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What I Will Miss About Living in Ecuador

– Not driving a car, being able to walk everywhere (Save $$$$ on Gas)

– A $2 three-course meal with dessert

– The variety of fruit and fruit juices (Quiero una jugo de mora AND the best pineapple I’ve ever eaten)

– High-priced fast-food and American candy (good incentive to not eat it)

– Empanadas (compare that to hot pockets, which are not as good)

– The breakfast at El Colibri

– Coup attempts that got us out of work

– Living in a country with vastly different geographical landscapes (the coast, highlands, amazon and galapagos)

– The passion in the culture and people

– Being able to survive without a cellphone

– Television isn’t the center of the living room (the only time it was turned on was during the coup attempt)

– Everything being so close (grocery stores, gym, cafes)

– Free Salsa lessons on Wednesday night in The Mariscal District

– Not living to work, but working to live


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Filed under Activities, Ecuador, Facts, Food, Galapagos Islands, Global, History, International, Latin America // South America, Nature, Outdoors, Sites, Tips, Travel, Worldwide

What I Won’t Miss About Living in Ecuador

– The diversity of people (predominantly one ethnicity unlike the melting pot in the States)

– Being stared at for being “tall” and “blonde”

– Having to watch my step, worry about breaking my ankle walking on the sidewalk

– Whistles, Car Horns/Alarms, Random Firework Shows every single night

– The no sense of time philosophy shared by every Ecuadorian

– Stores opening and closing whenever they feel like it

– Having to pay for “agua sin gas” (water) at every meal

– Holding my backpack like it was a baby on the bus in fear of it being slashed (aka having to be overprotective of belongings)

– Public breast-feeding

– Public urination

– Being asked for change when I presented a $5 bill or larger

– Nescafe or any of their coffee

– Fake ketchup

– The supermarket being crowded at any time of day

– Lack of personal space

– Coup Attempts

– Squeezing onto the buses and being packed lack a sardine

– The fact that insulation did not exist in the houses, meaning it felt like the Arctic in my bedroom

– The machismo personality (gawking and throwing pick-up lines at every ‘pretty’ girl)

– No seat-belts, No speed limits, No rules of the road

– Having to dart out of the ways of cars, not having the right of way as a pedestrian

– Having to throw away the toilet paper in a trash can rather than in the toilet

– Not having hot water in the faucets or showers (electric showers)

– Indoor smoking is still allowed in business/bars

– Having to haggle for anything (food, taxi fare, any item you wanted to purchase)

– Being begged for money at every corner, street light or on the bus

– Being sold/or asked to buy candy or food at every corner, street light or on the bus

– The lack of seasons

– Having to see stray dogs and homeless everywhere

– Lack of any spicy food

– Rice

– Not being able to eat salad for fear of contracting a parasite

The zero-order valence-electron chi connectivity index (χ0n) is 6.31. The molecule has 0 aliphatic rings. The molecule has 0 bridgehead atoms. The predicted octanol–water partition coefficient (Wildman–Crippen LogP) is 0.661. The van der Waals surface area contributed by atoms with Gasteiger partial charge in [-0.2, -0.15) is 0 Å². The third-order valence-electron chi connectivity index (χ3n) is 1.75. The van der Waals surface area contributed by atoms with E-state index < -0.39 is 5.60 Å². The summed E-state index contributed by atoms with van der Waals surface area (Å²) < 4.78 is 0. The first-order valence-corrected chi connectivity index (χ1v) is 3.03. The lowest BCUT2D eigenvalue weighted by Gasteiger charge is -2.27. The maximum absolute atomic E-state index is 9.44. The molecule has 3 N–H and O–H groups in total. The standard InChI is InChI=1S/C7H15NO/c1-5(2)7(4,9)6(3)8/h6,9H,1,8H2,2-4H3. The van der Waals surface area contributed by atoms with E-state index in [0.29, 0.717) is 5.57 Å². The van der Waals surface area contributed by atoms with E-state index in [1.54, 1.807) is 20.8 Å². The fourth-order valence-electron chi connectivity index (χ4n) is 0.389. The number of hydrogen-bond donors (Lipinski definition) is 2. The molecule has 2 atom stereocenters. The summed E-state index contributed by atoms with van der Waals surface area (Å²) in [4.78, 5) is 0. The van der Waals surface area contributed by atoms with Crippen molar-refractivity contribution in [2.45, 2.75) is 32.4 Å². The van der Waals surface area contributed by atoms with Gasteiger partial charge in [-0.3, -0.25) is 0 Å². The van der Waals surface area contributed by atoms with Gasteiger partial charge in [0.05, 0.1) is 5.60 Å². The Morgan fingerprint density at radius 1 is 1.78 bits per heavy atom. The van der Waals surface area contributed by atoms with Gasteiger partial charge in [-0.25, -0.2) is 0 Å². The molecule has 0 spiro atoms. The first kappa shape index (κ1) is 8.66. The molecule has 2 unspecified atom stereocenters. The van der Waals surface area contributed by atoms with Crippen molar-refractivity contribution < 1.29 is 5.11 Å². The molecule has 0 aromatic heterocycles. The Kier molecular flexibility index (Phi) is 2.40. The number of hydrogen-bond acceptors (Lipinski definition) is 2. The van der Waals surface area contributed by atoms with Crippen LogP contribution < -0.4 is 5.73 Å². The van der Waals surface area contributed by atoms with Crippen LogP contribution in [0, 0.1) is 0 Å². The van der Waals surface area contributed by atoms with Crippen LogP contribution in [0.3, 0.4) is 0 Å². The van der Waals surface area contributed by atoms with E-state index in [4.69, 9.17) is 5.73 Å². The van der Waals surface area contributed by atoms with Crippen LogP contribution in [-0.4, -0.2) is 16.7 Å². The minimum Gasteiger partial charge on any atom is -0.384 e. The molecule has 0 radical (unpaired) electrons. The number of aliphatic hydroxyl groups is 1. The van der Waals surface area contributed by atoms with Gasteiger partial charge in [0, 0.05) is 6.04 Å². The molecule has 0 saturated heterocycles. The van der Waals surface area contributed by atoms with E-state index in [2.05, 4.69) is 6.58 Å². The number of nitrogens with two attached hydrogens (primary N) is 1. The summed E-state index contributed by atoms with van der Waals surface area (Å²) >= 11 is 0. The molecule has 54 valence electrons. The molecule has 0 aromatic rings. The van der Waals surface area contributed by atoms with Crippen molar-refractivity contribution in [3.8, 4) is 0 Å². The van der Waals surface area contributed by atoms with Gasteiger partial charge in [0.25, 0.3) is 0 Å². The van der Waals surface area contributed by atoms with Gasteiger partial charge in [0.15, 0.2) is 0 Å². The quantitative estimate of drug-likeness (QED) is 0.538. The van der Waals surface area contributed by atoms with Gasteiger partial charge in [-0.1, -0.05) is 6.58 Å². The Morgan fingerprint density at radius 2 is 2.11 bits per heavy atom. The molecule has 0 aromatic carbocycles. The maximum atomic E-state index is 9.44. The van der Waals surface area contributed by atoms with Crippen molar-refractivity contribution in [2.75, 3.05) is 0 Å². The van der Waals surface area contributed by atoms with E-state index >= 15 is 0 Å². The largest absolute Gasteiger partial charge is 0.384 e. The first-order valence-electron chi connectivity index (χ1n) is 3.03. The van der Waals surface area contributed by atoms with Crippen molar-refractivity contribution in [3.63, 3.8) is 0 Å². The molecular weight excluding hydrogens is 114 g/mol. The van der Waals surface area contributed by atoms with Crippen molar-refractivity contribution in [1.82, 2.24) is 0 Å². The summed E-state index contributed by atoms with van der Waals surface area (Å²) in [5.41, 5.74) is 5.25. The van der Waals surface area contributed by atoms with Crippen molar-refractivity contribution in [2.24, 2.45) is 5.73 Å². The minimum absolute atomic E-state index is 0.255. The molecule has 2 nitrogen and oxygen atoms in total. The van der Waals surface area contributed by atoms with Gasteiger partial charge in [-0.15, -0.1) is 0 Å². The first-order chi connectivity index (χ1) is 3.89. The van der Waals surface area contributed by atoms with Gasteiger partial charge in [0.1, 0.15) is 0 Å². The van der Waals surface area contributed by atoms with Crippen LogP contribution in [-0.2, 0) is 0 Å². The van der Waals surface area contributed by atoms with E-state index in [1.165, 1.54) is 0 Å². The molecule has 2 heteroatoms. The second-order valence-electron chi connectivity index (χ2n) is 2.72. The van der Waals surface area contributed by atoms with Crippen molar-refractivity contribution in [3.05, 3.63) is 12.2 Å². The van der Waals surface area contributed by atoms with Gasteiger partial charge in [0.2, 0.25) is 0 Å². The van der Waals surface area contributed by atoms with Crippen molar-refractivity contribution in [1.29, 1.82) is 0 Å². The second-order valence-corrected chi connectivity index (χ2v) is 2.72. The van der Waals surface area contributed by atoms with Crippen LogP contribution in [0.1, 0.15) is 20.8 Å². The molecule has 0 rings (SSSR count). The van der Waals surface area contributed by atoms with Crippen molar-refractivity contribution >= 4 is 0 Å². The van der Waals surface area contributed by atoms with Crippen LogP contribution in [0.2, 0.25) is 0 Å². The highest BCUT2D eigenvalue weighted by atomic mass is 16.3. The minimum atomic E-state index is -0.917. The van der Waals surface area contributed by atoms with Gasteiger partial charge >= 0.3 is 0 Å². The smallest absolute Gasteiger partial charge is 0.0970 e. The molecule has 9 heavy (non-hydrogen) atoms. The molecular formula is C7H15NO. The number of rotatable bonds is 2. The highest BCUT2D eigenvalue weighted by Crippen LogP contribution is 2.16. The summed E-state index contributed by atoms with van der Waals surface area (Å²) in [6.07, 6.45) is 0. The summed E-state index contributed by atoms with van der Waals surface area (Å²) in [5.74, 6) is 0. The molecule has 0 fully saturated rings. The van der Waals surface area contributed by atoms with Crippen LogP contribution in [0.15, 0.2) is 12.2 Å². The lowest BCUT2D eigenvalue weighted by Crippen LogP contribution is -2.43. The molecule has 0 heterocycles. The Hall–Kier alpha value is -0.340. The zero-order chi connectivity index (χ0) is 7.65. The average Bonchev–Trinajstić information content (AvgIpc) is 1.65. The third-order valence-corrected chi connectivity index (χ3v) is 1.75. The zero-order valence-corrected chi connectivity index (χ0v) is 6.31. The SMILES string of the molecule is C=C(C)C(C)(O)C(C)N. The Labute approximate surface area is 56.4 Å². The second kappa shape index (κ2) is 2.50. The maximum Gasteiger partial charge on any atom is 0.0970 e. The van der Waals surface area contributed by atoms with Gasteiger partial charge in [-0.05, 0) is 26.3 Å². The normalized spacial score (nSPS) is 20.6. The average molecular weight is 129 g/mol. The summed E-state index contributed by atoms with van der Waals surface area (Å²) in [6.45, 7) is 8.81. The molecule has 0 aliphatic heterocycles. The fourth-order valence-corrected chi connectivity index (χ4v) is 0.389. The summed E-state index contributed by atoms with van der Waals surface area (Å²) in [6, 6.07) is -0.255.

– Slow walkers – they definitely take their time getting to and from places

– The scary stories of rape, robberies, slashed purses, drugs, etc

– Wondering whether or not the laundry people actually washed my clothes or not

– Being told not to walk around at night after 7 pm by myself

– No sense of common courtesy (knowing what the point of a line means, waiting your turn)

– The mission it is to pickup a package

– Overpriced imports (candy from the United States)

– Lack of laundry machines in the house, having to take it to the cleaners who may or may not even wash them


Filed under Activities, Ecuador, Facts, Food, Global, History, International, Latin America // South America, Sites, Tips, Tour, Travel, Worldwide

Places you should not miss in Ecuador

¡Hola! I am safely back from an unbelievable voyage around the Galapagos Islands. All desires were fulfilled and then some. Pics are being downloaded and posted. The video is in production – awaiting on my soundtrack selection and minor edits. I have decided to post a series of blogposts from each island to make it more manageable for myself and more enjoyable for readers.

In the mean time, the company where I intern, Viva Travel Guides, had all us interns contribute to a guest post for the travel blog Velvet Escape on the 10 places in Ecuador that you should not miss. The following is what I contributed as my favorite places and here is where you can find the rest.

the basilica del voto nacional in quito, ecuador

Basílica del Voto Nacional

The Basilica del Voto Nacional, which means National Vow, was built to symbolize Ecuador´s devotion to the Roman Catholic Church. It remains in an unfinished state and a rumor lingers among Ecuadorians that the world would end if construction was completed. For $2 USD you can explore every inch of the church, which is the largest neo-gothic basilica in the Americas. It has characteristics of European architecture and from the outside; the basilica´s façade actually looks similar to the Notre Dame Cathedral in Paris, France. However, one of its distinctive decorations is the grotesques, or gargoyles, which do not appear ominous or threatening, but are instead animals that call Ecuador home. Visitors can head into the sanctuary to admire the details in the stain-glass and tile designs before climbing the stairs of either clock tower that offers panoramic views. While ascending the clock towers, do not miss the chance to cross the wooden-plank bridge (you´re walking over the sanctuary) that will take you up more stairs and to another tower with more views of the city. For the extra-brave, there is another staircase near the tower that will take you even higher to a view worthy of overcoming any fear of heights.